We often like to share a story we find interesting from a volunteer’s blog. This month we share one from Forever Farang.
Casey Butler, 130 YinD
Last September, after a particularly low point in my service, my parents purchased a round-trip ticket to bring me home for the holidays. It was my Christmas gift (an expensive one at that), and I couldn’t have been more grateful. The thought of visiting friends and family in Texas roughly halfway through my service seemed to be all I needed to propel me through the remaining months. As my departure approached, even my counterparts and co-workers started to get excited for me. They took me shopping for souvenirs and gifts to take home, not to mention a ton of Thai snacks, which made for happy loved ones (and extra baggage fees).
After 26 hours, 3 flights, and 2 layovers, I landed at DFW airport around 8 AM, sleep-deprived and stinky, but ecstatic to be there. That first jolt of cold air leaving the terminal was certainly memorable, as my body had long since thermo-regulated to tropical temperatures. On the plus side, I got to wear coats, beanies, scarves, and gloves for the first time in a year, not only because I missed winter fashion, but also because I was legit freezing my ass off.
My first day back was an exercise in delirium, as I fought to stay awake until 10 PM, which I managed to do, only to sleep 15 hours into the next afternoon. It basically took two weeks for my internal clock to adjust, just in time to return to Thailand and do it all over again (jet lag – 23; Casey – 0). I’m officially apologizing to anyone that tried to hang out with me during an evening when I was already passed out or on my way there.
And then there was the food. Apart from friends and family, the variety of cuisines in the U.S. is something that I miss the most. So, naturally, I ate all the foods. So many different kinds of food. And while this made me very happy during ingestion, the digestion side of things proved to be another story. What I can only imagine was a perfect storm of gluten and dairy wreaked havoc on my poor stomach, leaving me horizontal and bloated on more than one occasion. Was it worth it? Absolutely. Added bonus: the change in diet also seemed to produce a regularity and substantiality to my shits, the likes of which I hadn’t experienced all year. Yeah, I missed those.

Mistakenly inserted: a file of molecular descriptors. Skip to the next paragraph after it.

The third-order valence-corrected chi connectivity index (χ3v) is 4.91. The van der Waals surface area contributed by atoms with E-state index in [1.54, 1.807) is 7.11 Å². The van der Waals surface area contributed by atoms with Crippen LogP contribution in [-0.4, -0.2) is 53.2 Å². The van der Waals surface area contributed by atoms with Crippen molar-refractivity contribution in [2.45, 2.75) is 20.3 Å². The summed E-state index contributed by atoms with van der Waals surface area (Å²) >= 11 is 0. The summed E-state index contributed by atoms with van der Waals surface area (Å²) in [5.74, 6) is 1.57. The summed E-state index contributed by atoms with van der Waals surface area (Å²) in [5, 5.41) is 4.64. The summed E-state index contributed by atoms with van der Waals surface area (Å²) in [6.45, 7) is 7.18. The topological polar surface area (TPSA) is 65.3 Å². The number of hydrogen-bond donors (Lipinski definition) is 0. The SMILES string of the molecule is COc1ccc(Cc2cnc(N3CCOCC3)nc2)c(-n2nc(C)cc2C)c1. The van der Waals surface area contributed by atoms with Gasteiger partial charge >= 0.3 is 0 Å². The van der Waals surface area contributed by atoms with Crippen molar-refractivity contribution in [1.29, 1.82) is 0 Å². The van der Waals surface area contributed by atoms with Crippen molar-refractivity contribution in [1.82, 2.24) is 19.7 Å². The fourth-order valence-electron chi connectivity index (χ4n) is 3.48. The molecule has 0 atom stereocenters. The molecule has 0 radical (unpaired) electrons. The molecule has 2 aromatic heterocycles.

On a related note, indoor plumbing was a luxury I got behind rather quickly. Taking hot showers. Soaking in the tub. Washing my hands in a sink. Using a Western toilet and flushing toilet paper down it. It’s the little things that you take for granted. Snuggling with my dog indoors and taking him for walks around the neighborhood. Taking my niblings to the donut store in our pajamas and playing “Tickle Monster” with them on the trampoline. Reading the newspaper with my dad at the dining room table over a cup of coffee. Going to brunch with Mama and splitting a German pancake for dessert (extra lemons).
One thing that surprised me during my visit was how much I’ve grown accustomed to being by myself, which is something I never really liked too much. In recent years, I’ve been trying to learn how to be alone without feeling lonely, an important life skill for anyone, especially an extrovert like me. Zen Buddhism asserts that aloneness is about being present with oneself, whereas loneliness is about missing the Other. There were times during my visit where I actually chose to be alone when faced with the option of being with others (gasp). Maybe it’s a testament to the strides I’ve been making on my relationship with myself. Or maybe I’m just becoming anti-social. I’d like to think it’s the former.
Another thing I realized during my two weeks in Texas was how little I actually talk at site. In my village, people speak two languages (Thai & Isaan), both of which I just started learning this past year. Needless to say, I’m not exactly Gabby McGabbersons (just yet). I spend most of my time listening to others speak (another important life skill). Going from that to speaking English all day, every day, was a bit of an adjustment. My spoken English has certainly deteriorated over the past year. I would catch myself saying little Thai/Isaan phrases out of habit, only to be met with weird stares. “What’s a mai bpen rai?” Another added bonus: I had my first dream in Thai/Isaan! Since I wasn’t able to speak it in person, I think my subconscious had to get it out during my sleep. Funny how that works, huh?
Anyways, this trip has definitely given me a lot to reflect upon and process. Of course, there are several cultural insights that I would like to share with you all, but for brevity and levity’s sake, I will have to save that for another entry. All in all, I’m feeling super blessed to have had the opportunity to glap baan (“go home”) and hit the reset button. It’s helped me face down my second year in Thailand with renewed conviction and a fresh batch of toiletries. Happy New Year, everyone!
Read Casey’s previous articles and contributions.
Categories: Articles, Blog Repost, PCVs Online
Thanks for sharing, Casey! Living somewhat vicariously through your words and imagery (aside from the moments where you had to “powder your nose” 55), have certainly deflated (maybe inflated, mai ru) the hump of my Wednesday! Du lay dtua eng duay na!